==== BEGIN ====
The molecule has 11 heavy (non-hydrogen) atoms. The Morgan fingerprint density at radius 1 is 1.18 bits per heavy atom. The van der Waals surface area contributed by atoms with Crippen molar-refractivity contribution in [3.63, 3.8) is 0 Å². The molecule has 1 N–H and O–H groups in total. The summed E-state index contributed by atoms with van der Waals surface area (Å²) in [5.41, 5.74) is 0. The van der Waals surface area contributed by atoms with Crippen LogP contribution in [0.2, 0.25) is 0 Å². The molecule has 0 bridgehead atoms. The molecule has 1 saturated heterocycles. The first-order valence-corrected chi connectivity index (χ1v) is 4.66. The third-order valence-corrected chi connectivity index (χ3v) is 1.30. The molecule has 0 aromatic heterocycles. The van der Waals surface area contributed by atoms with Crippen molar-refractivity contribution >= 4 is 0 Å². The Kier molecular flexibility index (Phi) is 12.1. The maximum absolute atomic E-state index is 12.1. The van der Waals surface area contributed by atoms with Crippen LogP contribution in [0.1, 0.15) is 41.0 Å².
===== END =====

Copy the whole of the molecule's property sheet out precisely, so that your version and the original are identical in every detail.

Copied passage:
The molecule has 11 heavy (non-hydrogen) atoms. The Morgan fingerprint density at radius 1 is 1.18 bits per heavy atom. The van der Waals surface area contributed by atoms with Crippen molar-refractivity contribution in [3.63, 3.8) is 0 Å². The molecule has 1 N–H and O–H groups in total. The summed E-state index contributed by atoms with van der Waals surface area (Å²) in [5.41, 5.74) is 0. The van der Waals surface area contributed by atoms with Crippen LogP contribution in [0.2, 0.25) is 0 Å². The molecule has 0 bridgehead atoms. The molecule has 1 saturated heterocycles. The first-order valence-corrected chi connectivity index (χ1v) is 4.66. The third-order valence-corrected chi connectivity index (χ3v) is 1.30. The molecule has 0 aromatic heterocycles. The van der Waals surface area contributed by atoms with Crippen molar-refractivity contribution >= 4 is 0 Å². The Kier molecular flexibility index (Phi) is 12.1. The maximum absolute atomic E-state index is 12.1. The van der Waals surface area contributed by atoms with Crippen LogP contribution in [0.1, 0.15) is 41.0 Å².